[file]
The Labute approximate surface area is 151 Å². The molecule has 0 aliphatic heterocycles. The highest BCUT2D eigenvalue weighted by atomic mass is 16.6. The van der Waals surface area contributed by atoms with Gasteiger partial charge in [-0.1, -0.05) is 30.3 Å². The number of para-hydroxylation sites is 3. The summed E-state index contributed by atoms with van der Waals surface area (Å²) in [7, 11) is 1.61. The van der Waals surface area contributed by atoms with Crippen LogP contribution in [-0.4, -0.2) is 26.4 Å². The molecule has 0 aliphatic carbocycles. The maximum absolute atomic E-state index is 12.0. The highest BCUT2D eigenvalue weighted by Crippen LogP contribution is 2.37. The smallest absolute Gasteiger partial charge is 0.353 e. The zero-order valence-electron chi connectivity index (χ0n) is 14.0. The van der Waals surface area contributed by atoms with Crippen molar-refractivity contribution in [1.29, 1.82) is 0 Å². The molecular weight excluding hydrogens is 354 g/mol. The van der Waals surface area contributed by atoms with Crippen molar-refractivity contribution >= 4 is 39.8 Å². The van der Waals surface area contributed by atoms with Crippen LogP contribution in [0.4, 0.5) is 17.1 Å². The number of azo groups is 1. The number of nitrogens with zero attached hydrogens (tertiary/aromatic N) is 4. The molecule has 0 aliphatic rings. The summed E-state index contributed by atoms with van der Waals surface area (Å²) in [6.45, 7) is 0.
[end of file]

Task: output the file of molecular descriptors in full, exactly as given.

The Labute approximate surface area is 151 Å². The molecule has 0 aliphatic heterocycles. The highest BCUT2D eigenvalue weighted by atomic mass is 16.6. The van der Waals surface area contributed by atoms with Gasteiger partial charge in [-0.1, -0.05) is 30.3 Å². The number of para-hydroxylation sites is 3. The summed E-state index contributed by atoms with van der Waals surface area (Å²) in [7, 11) is 1.61. The van der Waals surface area contributed by atoms with Crippen LogP contribution in [-0.4, -0.2) is 26.4 Å². The molecule has 0 aliphatic carbocycles. The maximum absolute atomic E-state index is 12.0. The highest BCUT2D eigenvalue weighted by Crippen LogP contribution is 2.37. The smallest absolute Gasteiger partial charge is 0.353 e. The zero-order valence-electron chi connectivity index (χ0n) is 14.0. The van der Waals surface area contributed by atoms with Crippen molar-refractivity contribution in [1.29, 1.82) is 0 Å². The molecular weight excluding hydrogens is 354 g/mol. The van der Waals surface area contributed by atoms with Crippen molar-refractivity contribution >= 4 is 39.8 Å². The van der Waals surface area contributed by atoms with Crippen LogP contribution in [0.4, 0.5) is 17.1 Å². The number of azo groups is 1. The number of nitrogens with zero attached hydrogens (tertiary/aromatic N) is 4. The molecule has 0 aliphatic rings. The summed E-state index contributed by atoms with van der Waals surface area (Å²) in [6.45, 7) is 0.